The other day, I was lucky enough to participate in a “surprise” 20th wedding anniversary vow renewal. Conway Fraser, a thoughtful and romantic husband from Sudbury, Canada, surprised his wife Angie by arranging a last minute holiday to New York, to celebrate their anniversary. He found me online, and we schemed to create a sweet ceremony in Central Park.
There were several moments when it seemed like the plot might be revealed, but some fancy footwork by the clever husband saved the day. One sticky situation occurred at the Pearson airport in Toronto, as the couple boarded on the plane. Among the items in Conways’s carry-on luggage was an object that was “unrecognizable” to the security agent as he X-rayed the bag. Sheepishly, the piece was removed from the bag—and it was a Quaich, a traditional ritual item from Scotland. I can only imagine that Angie was very curious why her beloved would travel with such an unsual article.
The Quaich is typically a family heirloom passed from generation-to-generation to be used on certain special occasions, such as a wedding ceremony. The Quaich is a short bowl shaped dish with decorative handles, often inspired by Celtic designs, on both sides. In the wedding ceremony, the bride and groom will simultaneously sip Scotch (of course) from the cup. This Quaich had been purchased in Scotland and was a wedding gift presented by one of Angie and Conway’s friends after their wedding two decades ago. Conway wanted to use the cup in the vow renewal.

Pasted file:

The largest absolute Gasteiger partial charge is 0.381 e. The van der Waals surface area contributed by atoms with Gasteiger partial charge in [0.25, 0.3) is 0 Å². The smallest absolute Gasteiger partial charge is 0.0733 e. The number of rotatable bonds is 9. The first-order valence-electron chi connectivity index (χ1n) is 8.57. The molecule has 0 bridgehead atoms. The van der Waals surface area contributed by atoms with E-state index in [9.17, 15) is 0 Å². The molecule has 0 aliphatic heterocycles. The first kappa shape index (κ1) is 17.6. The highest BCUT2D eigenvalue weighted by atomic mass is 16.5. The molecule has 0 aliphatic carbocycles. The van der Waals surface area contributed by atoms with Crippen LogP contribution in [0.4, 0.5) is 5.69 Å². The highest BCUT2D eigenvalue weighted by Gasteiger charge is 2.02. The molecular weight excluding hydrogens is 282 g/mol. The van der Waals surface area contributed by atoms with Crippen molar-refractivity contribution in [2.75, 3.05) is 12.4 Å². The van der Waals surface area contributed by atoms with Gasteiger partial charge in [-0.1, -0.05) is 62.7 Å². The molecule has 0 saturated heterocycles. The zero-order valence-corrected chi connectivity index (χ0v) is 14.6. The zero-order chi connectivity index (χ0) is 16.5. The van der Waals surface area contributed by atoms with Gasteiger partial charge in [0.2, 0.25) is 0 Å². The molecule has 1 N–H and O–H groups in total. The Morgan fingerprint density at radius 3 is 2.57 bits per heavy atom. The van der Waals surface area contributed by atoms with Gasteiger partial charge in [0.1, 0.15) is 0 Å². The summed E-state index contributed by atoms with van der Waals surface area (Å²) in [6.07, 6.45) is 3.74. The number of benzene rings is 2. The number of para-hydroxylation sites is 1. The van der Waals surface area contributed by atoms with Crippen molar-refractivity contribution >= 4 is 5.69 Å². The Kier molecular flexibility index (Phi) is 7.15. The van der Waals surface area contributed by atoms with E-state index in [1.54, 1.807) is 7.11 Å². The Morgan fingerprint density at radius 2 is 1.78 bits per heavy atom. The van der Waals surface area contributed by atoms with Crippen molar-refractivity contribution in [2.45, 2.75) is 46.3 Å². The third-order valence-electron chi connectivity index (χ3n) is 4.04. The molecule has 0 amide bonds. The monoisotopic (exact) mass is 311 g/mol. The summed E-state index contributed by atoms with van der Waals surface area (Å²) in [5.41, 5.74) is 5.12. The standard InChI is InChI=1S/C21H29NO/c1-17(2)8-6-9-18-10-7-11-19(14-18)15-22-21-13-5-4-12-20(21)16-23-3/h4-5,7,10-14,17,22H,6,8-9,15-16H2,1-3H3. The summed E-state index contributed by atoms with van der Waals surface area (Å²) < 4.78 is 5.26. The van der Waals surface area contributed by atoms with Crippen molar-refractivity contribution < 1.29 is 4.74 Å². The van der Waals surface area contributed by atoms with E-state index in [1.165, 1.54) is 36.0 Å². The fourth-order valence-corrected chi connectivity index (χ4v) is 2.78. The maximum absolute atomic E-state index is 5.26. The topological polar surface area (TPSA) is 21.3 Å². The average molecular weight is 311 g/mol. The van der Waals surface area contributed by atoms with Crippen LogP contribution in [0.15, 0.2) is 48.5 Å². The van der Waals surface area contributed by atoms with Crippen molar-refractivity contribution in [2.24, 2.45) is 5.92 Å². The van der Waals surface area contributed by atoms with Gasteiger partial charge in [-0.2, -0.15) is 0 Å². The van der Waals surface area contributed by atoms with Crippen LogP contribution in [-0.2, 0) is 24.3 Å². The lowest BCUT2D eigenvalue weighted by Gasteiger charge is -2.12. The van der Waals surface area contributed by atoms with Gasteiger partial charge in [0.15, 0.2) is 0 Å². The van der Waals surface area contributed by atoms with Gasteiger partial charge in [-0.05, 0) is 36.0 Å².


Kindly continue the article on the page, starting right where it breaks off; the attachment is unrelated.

In my hastily prepared ceremony, I used the following wording as the husband and wife sipped—not Scotch, but champagne—from the heirloom:
As you drink from this Quaich
you drink from the cup of life
as husband and wife.
From this day forward
you will share life’s bitterness
with its sweetness,
with its happiness,
and its tribulations
with its joy.
From this moment forward
you will share everything,
doubling your joys
and dividing your sorrows.
While this ritual would have been special with any cup, it was even more significant with this family heirloom–one that I expect will be used by Angie and Conway’s children in their own weddings, someday. Such treasures always enhance the ritual, large or small.
So, I say to Conway, Kudos for such an excellent and thoughtful (and well-executed) wedding anniversary gift! I understand many of Angie’s friends are encouraging their husbands to do the same.